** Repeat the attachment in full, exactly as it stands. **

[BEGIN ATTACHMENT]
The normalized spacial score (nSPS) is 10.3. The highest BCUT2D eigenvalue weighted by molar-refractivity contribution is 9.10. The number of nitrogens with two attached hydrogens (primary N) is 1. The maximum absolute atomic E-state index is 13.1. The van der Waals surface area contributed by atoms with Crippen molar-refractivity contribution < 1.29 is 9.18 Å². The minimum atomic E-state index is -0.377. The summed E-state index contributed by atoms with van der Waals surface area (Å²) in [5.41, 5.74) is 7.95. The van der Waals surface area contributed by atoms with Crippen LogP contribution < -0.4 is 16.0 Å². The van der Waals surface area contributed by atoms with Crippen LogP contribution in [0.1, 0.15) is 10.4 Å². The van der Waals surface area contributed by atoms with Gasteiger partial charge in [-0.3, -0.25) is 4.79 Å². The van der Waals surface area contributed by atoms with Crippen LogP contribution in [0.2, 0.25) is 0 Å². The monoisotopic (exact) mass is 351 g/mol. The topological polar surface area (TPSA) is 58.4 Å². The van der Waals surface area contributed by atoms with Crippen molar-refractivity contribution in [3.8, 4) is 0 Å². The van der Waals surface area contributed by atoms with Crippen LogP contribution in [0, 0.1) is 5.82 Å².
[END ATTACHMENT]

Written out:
The normalized spacial score (nSPS) is 10.3. The highest BCUT2D eigenvalue weighted by molar-refractivity contribution is 9.10. The number of nitrogens with two attached hydrogens (primary N) is 1. The maximum absolute atomic E-state index is 13.1. The van der Waals surface area contributed by atoms with Crippen molar-refractivity contribution < 1.29 is 9.18 Å². The minimum atomic E-state index is -0.377. The summed E-state index contributed by atoms with van der Waals surface area (Å²) in [5.41, 5.74) is 7.95. The van der Waals surface area contributed by atoms with Crippen LogP contribution < -0.4 is 16.0 Å². The van der Waals surface area contributed by atoms with Crippen LogP contribution in [0.1, 0.15) is 10.4 Å². The van der Waals surface area contributed by atoms with Gasteiger partial charge in [-0.3, -0.25) is 4.79 Å². The van der Waals surface area contributed by atoms with Crippen LogP contribution in [0.2, 0.25) is 0 Å². The monoisotopic (exact) mass is 351 g/mol. The topological polar surface area (TPSA) is 58.4 Å². The van der Waals surface area contributed by atoms with Crippen molar-refractivity contribution in [3.8, 4) is 0 Å². The van der Waals surface area contributed by atoms with Crippen LogP contribution in [0, 0.1) is 5.82 Å².